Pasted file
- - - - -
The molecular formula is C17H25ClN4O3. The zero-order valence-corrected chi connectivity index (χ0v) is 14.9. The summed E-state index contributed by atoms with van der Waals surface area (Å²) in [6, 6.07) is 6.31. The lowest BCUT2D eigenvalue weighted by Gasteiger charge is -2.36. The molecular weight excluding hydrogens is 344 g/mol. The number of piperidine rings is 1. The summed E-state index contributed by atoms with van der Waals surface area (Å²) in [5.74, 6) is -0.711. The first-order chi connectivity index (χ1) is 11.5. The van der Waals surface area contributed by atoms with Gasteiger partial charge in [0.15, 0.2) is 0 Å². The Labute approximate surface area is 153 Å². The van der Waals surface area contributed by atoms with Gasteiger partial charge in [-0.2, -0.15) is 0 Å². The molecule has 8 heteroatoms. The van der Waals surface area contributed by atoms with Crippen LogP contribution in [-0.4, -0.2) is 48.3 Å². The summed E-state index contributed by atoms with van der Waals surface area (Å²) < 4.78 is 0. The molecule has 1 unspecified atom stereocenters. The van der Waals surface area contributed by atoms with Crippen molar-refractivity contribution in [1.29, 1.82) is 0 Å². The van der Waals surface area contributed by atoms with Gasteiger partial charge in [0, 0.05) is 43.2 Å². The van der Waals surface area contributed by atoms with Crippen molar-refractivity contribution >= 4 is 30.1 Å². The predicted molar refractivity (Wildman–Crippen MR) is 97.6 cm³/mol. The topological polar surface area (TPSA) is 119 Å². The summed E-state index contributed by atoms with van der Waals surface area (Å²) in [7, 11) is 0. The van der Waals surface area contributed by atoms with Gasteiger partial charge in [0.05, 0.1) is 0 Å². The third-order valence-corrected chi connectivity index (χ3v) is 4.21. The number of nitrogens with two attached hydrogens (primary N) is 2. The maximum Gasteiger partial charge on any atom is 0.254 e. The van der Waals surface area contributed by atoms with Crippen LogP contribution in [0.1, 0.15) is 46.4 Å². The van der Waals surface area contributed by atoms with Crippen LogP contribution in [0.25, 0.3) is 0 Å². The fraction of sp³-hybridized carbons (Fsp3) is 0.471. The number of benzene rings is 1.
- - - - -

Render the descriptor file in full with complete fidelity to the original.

The molecular formula is C17H25ClN4O3. The zero-order valence-corrected chi connectivity index (χ0v) is 14.9. The summed E-state index contributed by atoms with van der Waals surface area (Å²) in [6, 6.07) is 6.31. The lowest BCUT2D eigenvalue weighted by Gasteiger charge is -2.36. The molecular weight excluding hydrogens is 344 g/mol. The number of piperidine rings is 1. The summed E-state index contributed by atoms with van der Waals surface area (Å²) in [5.74, 6) is -0.711. The first-order chi connectivity index (χ1) is 11.5. The van der Waals surface area contributed by atoms with Gasteiger partial charge in [0.15, 0.2) is 0 Å². The Labute approximate surface area is 153 Å². The van der Waals surface area contributed by atoms with Gasteiger partial charge in [-0.2, -0.15) is 0 Å². The molecule has 8 heteroatoms. The van der Waals surface area contributed by atoms with Crippen LogP contribution in [-0.4, -0.2) is 48.3 Å². The summed E-state index contributed by atoms with van der Waals surface area (Å²) < 4.78 is 0. The molecule has 1 unspecified atom stereocenters. The van der Waals surface area contributed by atoms with Crippen molar-refractivity contribution in [1.29, 1.82) is 0 Å². The van der Waals surface area contributed by atoms with Gasteiger partial charge in [0, 0.05) is 43.2 Å². The van der Waals surface area contributed by atoms with Crippen molar-refractivity contribution >= 4 is 30.1 Å². The predicted molar refractivity (Wildman–Crippen MR) is 97.6 cm³/mol. The topological polar surface area (TPSA) is 119 Å². The summed E-state index contributed by atoms with van der Waals surface area (Å²) in [7, 11) is 0. The van der Waals surface area contributed by atoms with Gasteiger partial charge in [0.05, 0.1) is 0 Å². The third-order valence-corrected chi connectivity index (χ3v) is 4.21. The number of nitrogens with two attached hydrogens (primary N) is 2. The maximum Gasteiger partial charge on any atom is 0.254 e. The van der Waals surface area contributed by atoms with Crippen LogP contribution in [0.1, 0.15) is 46.4 Å². The van der Waals surface area contributed by atoms with Crippen LogP contribution in [0.25, 0.3) is 0 Å². The fraction of sp³-hybridized carbons (Fsp3) is 0.471. The number of benzene rings is 1.